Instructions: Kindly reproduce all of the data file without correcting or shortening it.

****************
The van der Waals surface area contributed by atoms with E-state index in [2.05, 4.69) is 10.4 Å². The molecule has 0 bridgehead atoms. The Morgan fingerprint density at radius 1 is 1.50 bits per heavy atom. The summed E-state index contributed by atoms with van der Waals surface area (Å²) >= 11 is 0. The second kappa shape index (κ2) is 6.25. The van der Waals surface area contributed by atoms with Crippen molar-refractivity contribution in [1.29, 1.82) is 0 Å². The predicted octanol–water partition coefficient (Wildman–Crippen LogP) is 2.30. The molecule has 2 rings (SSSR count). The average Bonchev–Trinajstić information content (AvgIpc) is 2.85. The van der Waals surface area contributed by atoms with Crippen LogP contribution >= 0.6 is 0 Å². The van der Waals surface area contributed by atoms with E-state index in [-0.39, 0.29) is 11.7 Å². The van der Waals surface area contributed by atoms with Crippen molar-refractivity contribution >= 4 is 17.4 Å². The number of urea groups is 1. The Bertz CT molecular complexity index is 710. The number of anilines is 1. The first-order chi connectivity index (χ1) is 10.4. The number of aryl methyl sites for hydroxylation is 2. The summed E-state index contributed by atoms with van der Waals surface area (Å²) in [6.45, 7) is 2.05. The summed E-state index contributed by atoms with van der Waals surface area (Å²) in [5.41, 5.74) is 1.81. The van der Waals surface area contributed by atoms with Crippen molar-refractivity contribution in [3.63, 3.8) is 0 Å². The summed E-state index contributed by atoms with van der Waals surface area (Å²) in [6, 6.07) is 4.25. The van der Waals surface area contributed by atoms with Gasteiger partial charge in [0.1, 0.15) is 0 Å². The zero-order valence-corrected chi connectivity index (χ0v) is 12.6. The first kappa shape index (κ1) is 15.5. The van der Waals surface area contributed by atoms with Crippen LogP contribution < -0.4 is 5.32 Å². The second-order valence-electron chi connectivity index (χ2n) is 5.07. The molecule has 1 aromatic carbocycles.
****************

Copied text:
The van der Waals surface area contributed by atoms with E-state index in [2.05, 4.69) is 10.4 Å². The molecule has 0 bridgehead atoms. The Morgan fingerprint density at radius 1 is 1.50 bits per heavy atom. The summed E-state index contributed by atoms with van der Waals surface area (Å²) >= 11 is 0. The second kappa shape index (κ2) is 6.25. The van der Waals surface area contributed by atoms with Crippen molar-refractivity contribution in [1.29, 1.82) is 0 Å². The predicted octanol–water partition coefficient (Wildman–Crippen LogP) is 2.30. The molecule has 2 rings (SSSR count). The average Bonchev–Trinajstić information content (AvgIpc) is 2.85. The van der Waals surface area contributed by atoms with Crippen LogP contribution >= 0.6 is 0 Å². The van der Waals surface area contributed by atoms with E-state index in [-0.39, 0.29) is 11.7 Å². The van der Waals surface area contributed by atoms with Crippen molar-refractivity contribution >= 4 is 17.4 Å². The number of urea groups is 1. The Bertz CT molecular complexity index is 710. The number of anilines is 1. The first-order chi connectivity index (χ1) is 10.4. The number of aryl methyl sites for hydroxylation is 2. The summed E-state index contributed by atoms with van der Waals surface area (Å²) in [6.45, 7) is 2.05. The summed E-state index contributed by atoms with van der Waals surface area (Å²) in [5.41, 5.74) is 1.81. The van der Waals surface area contributed by atoms with Crippen molar-refractivity contribution in [3.63, 3.8) is 0 Å². The summed E-state index contributed by atoms with van der Waals surface area (Å²) in [6, 6.07) is 4.25. The van der Waals surface area contributed by atoms with Gasteiger partial charge in [0.1, 0.15) is 0 Å². The zero-order valence-corrected chi connectivity index (χ0v) is 12.6. The first kappa shape index (κ1) is 15.5. The van der Waals surface area contributed by atoms with Crippen LogP contribution < -0.4 is 5.32 Å². The second-order valence-electron chi connectivity index (χ2n) is 5.07. The molecule has 1 aromatic carbocycles.